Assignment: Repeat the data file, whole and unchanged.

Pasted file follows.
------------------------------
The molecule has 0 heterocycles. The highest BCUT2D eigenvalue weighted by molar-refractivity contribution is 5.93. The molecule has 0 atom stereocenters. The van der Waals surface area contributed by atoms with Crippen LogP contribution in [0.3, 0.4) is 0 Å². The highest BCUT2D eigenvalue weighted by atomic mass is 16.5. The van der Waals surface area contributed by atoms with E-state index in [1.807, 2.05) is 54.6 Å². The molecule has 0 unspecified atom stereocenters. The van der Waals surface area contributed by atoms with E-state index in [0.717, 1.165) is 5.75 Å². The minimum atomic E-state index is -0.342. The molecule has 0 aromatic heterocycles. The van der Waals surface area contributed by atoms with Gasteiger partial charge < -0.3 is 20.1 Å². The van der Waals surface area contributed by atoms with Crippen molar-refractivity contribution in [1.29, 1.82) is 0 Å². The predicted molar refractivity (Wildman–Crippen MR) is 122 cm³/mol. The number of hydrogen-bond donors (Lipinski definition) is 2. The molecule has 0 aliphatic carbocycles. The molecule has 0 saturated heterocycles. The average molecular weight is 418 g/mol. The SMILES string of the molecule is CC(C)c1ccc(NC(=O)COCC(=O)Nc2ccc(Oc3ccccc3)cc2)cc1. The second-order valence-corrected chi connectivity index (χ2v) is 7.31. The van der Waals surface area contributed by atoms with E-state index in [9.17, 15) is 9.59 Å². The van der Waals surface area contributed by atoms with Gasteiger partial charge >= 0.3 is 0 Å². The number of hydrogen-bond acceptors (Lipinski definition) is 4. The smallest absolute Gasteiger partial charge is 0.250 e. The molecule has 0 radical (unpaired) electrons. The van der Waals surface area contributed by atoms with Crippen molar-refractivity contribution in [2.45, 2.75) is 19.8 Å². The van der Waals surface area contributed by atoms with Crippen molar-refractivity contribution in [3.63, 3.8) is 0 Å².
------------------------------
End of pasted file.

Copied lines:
The molecule has 0 heterocycles. The highest BCUT2D eigenvalue weighted by molar-refractivity contribution is 5.93. The molecule has 0 atom stereocenters. The van der Waals surface area contributed by atoms with Crippen LogP contribution in [0.3, 0.4) is 0 Å². The highest BCUT2D eigenvalue weighted by atomic mass is 16.5. The van der Waals surface area contributed by atoms with E-state index in [1.807, 2.05) is 54.6 Å². The molecule has 0 unspecified atom stereocenters. The van der Waals surface area contributed by atoms with E-state index in [0.717, 1.165) is 5.75 Å². The minimum atomic E-state index is -0.342. The molecule has 0 aromatic heterocycles. The van der Waals surface area contributed by atoms with Gasteiger partial charge < -0.3 is 20.1 Å². The van der Waals surface area contributed by atoms with Crippen molar-refractivity contribution in [1.29, 1.82) is 0 Å². The predicted molar refractivity (Wildman–Crippen MR) is 122 cm³/mol. The number of hydrogen-bond donors (Lipinski definition) is 2. The molecule has 0 aliphatic carbocycles. The molecule has 0 saturated heterocycles. The average molecular weight is 418 g/mol. The SMILES string of the molecule is CC(C)c1ccc(NC(=O)COCC(=O)Nc2ccc(Oc3ccccc3)cc2)cc1. The second-order valence-corrected chi connectivity index (χ2v) is 7.31. The van der Waals surface area contributed by atoms with E-state index in [9.17, 15) is 9.59 Å². The van der Waals surface area contributed by atoms with Gasteiger partial charge >= 0.3 is 0 Å². The number of hydrogen-bond acceptors (Lipinski definition) is 4. The smallest absolute Gasteiger partial charge is 0.250 e. The molecule has 0 radical (unpaired) electrons. The van der Waals surface area contributed by atoms with Crippen molar-refractivity contribution in [2.45, 2.75) is 19.8 Å². The van der Waals surface area contributed by atoms with Crippen molar-refractivity contribution in [3.63, 3.8) is 0 Å².